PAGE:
The South Australian police impounded the issue of Angry Penguins devoted to The Darkening Ecliptic on the grounds that Malley's poems were obscene.
The Ern Malley hoax was on the front pages of the newspapers for weeks, and Harris was humiliated.
After the hoax was revealed, McAuley and Stewart wrote:
Mr. Max Harris and other Angry Penguins writers represent an Australian outcrop of a literary fashion which has become prominent in England and America. The distinctive feature of the fashion, it seemed to us, was that it rendered its devotees insensible of absurdity and incapable of ordinary discrimination. Our feeling was that by processes of critical self-delusion and mutual admiration, the perpetrators of this humourless nonsense had managed to pass it off on would-be intellectuals and Bohemians, both here and abroad, as great poetry. [...] However, it was possible that we had simply failed to penetrate to the inward substance of these productions. The only way of settling the matter was by way of experiment. It was, after all, fair enough. If Mr Harris proved to have sufficient discrimination to reject the poems, then the tables would have been turned.
Angry Penguins soon folded, although the magazine's demise had more to do with a libel case brought against Harris for an unconnected review and the emotional fallout from events in the open marriage of its backers John Reed and his wife, Sunday.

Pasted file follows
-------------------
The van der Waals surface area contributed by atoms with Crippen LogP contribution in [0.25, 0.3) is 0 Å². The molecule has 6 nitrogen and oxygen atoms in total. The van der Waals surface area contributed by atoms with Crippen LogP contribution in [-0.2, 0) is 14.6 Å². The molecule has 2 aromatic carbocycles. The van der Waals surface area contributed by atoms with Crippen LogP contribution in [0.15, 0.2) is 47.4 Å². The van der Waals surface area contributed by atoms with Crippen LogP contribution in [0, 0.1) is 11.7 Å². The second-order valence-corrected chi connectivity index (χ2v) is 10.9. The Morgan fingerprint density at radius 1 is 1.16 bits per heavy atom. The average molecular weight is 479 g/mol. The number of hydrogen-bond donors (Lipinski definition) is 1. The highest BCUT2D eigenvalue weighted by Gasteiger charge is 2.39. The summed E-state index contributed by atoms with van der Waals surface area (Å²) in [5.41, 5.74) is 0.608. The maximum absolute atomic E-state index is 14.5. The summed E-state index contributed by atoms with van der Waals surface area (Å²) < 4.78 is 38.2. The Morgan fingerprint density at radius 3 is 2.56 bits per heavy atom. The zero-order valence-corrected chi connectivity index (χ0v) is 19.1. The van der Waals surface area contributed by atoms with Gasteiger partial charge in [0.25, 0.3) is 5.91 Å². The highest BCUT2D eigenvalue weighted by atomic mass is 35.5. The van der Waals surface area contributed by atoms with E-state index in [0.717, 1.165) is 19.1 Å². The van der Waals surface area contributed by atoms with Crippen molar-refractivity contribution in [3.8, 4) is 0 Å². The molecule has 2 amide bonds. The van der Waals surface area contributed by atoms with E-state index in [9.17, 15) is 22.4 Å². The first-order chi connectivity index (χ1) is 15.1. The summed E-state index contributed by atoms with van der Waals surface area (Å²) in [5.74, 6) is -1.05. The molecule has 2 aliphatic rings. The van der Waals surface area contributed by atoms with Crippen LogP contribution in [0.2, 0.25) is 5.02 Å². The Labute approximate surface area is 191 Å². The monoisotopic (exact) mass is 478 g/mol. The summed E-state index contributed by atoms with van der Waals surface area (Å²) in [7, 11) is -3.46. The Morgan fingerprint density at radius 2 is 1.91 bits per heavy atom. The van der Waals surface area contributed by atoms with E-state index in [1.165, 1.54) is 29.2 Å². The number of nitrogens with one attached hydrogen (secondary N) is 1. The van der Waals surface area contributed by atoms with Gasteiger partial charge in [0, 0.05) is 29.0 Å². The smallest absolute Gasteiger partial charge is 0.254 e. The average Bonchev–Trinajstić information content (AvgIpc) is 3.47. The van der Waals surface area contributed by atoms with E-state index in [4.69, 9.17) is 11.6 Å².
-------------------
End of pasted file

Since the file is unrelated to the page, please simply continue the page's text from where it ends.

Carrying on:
Most people, including most educated people with an interest in the arts, were persuaded of the validity of McAuley and Stewart's "experiment." The two had deliberately written bad poetry, passed it off under a plausible alias to the country's most prominent publisher of modernist poetry, and had completely taken him in. Harris, they said, could not tell real poetry from fake, good from bad.
The Ern Malley hoax had long-lasting repercussions. To quote the Oxford Companion to Australian Literature, "More important than the hoax itself was the effect it had on the development of Australian poetry. The vigorous and legitimate movement for modernism in Australian writing, espoused by many writers and critics in addition to the members of the Angry Penguins group, received a severe setback, and the conservative element was undoubtedly strengthened."
Controversy over Ern Malley continued for more than twenty years. It spread beyond Australia when it was learned that the British literary critic Herbert Read had been taken in by the hoax. Modernist novelists like Patrick White and abstract painters found themselves tarred with the Ern Malley brush. Since both McAuley and Stewart and the left-wing nationalist school around Vance and Nettie Palmer disliked the Angry Penguins version of modernism with equal venom, though for different reasons, Ern Malley cast a long shadow over Australian cultural life.